INDIANAPOLIS (WISH) — Fourth of July cookout costs in Indiana are less pricey than the American average.
Hoosiers can anticipate spending an average of $56.70 on a cookout to feed 10 people this summer, or $5.67 per person, that’s 4.7% less than the U.S. average of $5.95 a person.
Indiana Farm Bureau shared their market basket summer cookout survey for Indiana specifically. Most items on the shopping list came in less than the national average, like cheese and ice cream. They say that’s due to the 12.6% increase in dairy production in Indiana just last month.
The price of chicken breasts, chips, strawberries, buns and potato salad were also less than surrounding states.
But three items on the shopping list are more expensive in Indiana than they are nationally, including ground beef, pork chops and cookies. Two pounds of ground beef will cost around $10.50. Three pounds of pork chops could run just below $13 and a 13-ounce bag of cookies is $3.72.
The best news from the survey, the Midwest is the most affordable region in the country.
INDIANAPOLIS (WISH) — A national fireworks shortage has some customers rushing to the store ahead of the Fourth of July.
The shortage is due to a strong economic boost last year and a strain on shipping delays.
Customers are stocking up.
“It has been fairly consistent with people coming in and buying fireworks,” Jake’s Fireworks store manager Ken Lofton said.
Cashiers are filling bags and swiping credit cards. Store sales at Jake’s Fireworks are all over the board.
“They’ve been all the way down to maybe $1,000 up to $20,000,” Lofton said.
The store typically gets five to six truckloads of new product a season. This year they’re only getting four deliveries as the shortage hits stores across the country.
“It has to do with them getting here more than anything, that’s what we know here,” Lofton said. “You’re waiting on it, waiting on it, waiting on it.”
Industry experts say there’s not an exact percentage on price increase because there are too many variables for one number. But the total cost could be higher than years past.
“The other prices are probably a little bit higher this year,” Lofton said.
The now year-round store says it’s important to remember there are rules.
“Just be safe with it,” Lofton said. “Be conscious of your neighbor and find a safe place to do it and do it in the hours that they want you to do it.”
Starting Monday, the Marion County fireworks ordinance begins. From June 28 through July 3, residents can use fireworks from 5 p.m. until two hours after sunset. That’s also the case from July 5-9. But on the Fourth of July, there’s an exception. Fireworks can be used from 10 a.m. until midnight.
For now, the best advice is to get in line , as stores could soon look bare.
BLOOMINGTON, Ind. (WISH) — A family marks a decade of despair. It has been 10 years since IU student Lauren Spierer went missing. Bloomington police are asking anyone with information to come forward.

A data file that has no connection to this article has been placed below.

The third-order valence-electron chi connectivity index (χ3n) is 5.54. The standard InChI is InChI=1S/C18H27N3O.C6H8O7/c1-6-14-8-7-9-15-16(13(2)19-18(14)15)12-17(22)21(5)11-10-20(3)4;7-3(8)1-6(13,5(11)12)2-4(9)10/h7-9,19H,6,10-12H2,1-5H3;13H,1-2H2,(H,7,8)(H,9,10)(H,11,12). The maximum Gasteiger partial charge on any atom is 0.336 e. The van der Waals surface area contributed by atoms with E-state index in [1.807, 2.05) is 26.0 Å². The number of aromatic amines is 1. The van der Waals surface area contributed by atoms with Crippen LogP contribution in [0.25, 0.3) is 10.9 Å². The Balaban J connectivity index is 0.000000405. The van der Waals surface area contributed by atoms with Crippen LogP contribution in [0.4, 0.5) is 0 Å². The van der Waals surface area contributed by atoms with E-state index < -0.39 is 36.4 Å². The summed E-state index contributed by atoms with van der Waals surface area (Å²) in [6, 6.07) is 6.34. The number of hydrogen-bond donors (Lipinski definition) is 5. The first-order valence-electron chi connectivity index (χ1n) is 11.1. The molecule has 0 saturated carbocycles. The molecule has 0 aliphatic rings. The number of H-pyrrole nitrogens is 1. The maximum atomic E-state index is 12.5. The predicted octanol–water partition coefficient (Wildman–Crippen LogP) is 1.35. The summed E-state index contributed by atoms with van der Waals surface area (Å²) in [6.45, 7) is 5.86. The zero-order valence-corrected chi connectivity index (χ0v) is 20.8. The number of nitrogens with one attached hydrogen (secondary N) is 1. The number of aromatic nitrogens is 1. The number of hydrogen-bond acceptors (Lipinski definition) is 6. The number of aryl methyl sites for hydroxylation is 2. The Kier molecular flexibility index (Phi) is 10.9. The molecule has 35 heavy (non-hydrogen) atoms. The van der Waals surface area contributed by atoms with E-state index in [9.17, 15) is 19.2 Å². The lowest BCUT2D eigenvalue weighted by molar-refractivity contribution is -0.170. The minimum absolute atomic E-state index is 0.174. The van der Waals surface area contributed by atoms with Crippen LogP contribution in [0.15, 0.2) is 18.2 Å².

Over the last three to four years, investigators have received more than 800 tips and executed 10 search warrants. The police department released a new flyer and they’re asking people to speak up.
Police are making it clear this is not a cold case. There has always been something to follow up on.
Spierer vanished on June 3, 2011 after a night of partying with friends at a bar in Bloomington. Police said she was last seen leaving a friend’s place near 11th and College. They said she left alone and was walking back to her apartment when something happened. Investigators say a male friend reported her missing.
Spierer’s parents tried to sue the two men who were with their daughter on the night she disappeared. The lower court and appeals court decided the Spierers could not provide sufficient evidence to support their claims that they did not see her to her apartment safely. Large-scale searches were conducted by law enforcement, national search organizations and volunteers from the community. Investigators have done thousands of interviews and pulled surveillance video.
“Over the course of the last 10 years, the Bloomington Police Department has received thousands of tips, interviewed hundreds of people, obtained a multitude of court orders and executed multiple search warrants in Bloomington and elsewhere,” Bloomington Police Chief Michael Diekhoff said.
IU released a short statement saying, “We remember Lauren and her family on this difficult day. The Indiana University family continues to hope for answers in this case.”
Bloomington police have worked with several law enforcement agencies over the past 10 years in the investigation. They continue to work most closely with the FBI.
If you know anything about Lauren’s disappearance, call 812-339-4477 or email Detective Jeff Rodgers at firstname.lastname@example.org.
INDIANAPOLIS (WISH) — Legal experts say businesses have the right to ask customers if they are vaccinated against COVID-19 without fearing legal repercussions. A local college explains why it’s perfectly legal.